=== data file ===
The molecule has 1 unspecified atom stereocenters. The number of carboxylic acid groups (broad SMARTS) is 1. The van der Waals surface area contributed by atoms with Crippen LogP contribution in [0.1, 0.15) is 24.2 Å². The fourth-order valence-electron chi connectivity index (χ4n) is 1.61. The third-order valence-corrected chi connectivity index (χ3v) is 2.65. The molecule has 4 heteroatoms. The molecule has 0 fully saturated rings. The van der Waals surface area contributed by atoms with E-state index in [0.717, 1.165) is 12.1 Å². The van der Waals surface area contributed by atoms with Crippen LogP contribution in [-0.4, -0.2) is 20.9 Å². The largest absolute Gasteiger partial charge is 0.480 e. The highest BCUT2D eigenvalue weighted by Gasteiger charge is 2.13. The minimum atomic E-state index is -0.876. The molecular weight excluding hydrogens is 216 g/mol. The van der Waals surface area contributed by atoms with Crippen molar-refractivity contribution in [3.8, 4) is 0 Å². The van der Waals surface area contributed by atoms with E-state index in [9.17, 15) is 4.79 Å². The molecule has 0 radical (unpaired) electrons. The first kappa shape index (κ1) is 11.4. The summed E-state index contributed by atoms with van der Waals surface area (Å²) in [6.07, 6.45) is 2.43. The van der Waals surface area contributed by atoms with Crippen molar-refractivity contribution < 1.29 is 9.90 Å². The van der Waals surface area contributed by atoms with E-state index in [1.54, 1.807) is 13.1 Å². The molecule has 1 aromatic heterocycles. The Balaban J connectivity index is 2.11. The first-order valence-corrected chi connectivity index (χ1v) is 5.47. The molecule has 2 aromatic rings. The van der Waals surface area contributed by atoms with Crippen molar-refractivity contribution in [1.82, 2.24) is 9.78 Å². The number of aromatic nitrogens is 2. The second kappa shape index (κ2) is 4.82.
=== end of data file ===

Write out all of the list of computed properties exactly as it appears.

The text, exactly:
The molecule has 1 unspecified atom stereocenters. The number of carboxylic acid groups (broad SMARTS) is 1. The van der Waals surface area contributed by atoms with Crippen LogP contribution in [0.1, 0.15) is 24.2 Å². The fourth-order valence-electron chi connectivity index (χ4n) is 1.61. The third-order valence-corrected chi connectivity index (χ3v) is 2.65. The molecule has 4 heteroatoms. The molecule has 0 fully saturated rings. The van der Waals surface area contributed by atoms with E-state index in [0.717, 1.165) is 12.1 Å². The van der Waals surface area contributed by atoms with Crippen LogP contribution in [-0.4, -0.2) is 20.9 Å². The largest absolute Gasteiger partial charge is 0.480 e. The highest BCUT2D eigenvalue weighted by Gasteiger charge is 2.13. The minimum atomic E-state index is -0.876. The molecular weight excluding hydrogens is 216 g/mol. The van der Waals surface area contributed by atoms with Crippen molar-refractivity contribution in [3.8, 4) is 0 Å². The van der Waals surface area contributed by atoms with E-state index in [9.17, 15) is 4.79 Å². The molecule has 0 radical (unpaired) electrons. The first kappa shape index (κ1) is 11.4. The summed E-state index contributed by atoms with van der Waals surface area (Å²) in [6.07, 6.45) is 2.43. The van der Waals surface area contributed by atoms with Crippen molar-refractivity contribution < 1.29 is 9.90 Å². The van der Waals surface area contributed by atoms with E-state index in [1.54, 1.807) is 13.1 Å². The molecule has 1 aromatic heterocycles. The Balaban J connectivity index is 2.11. The first-order valence-corrected chi connectivity index (χ1v) is 5.47. The molecule has 2 aromatic rings. The van der Waals surface area contributed by atoms with Crippen molar-refractivity contribution in [1.82, 2.24) is 9.78 Å². The number of aromatic nitrogens is 2. The second kappa shape index (κ2) is 4.82.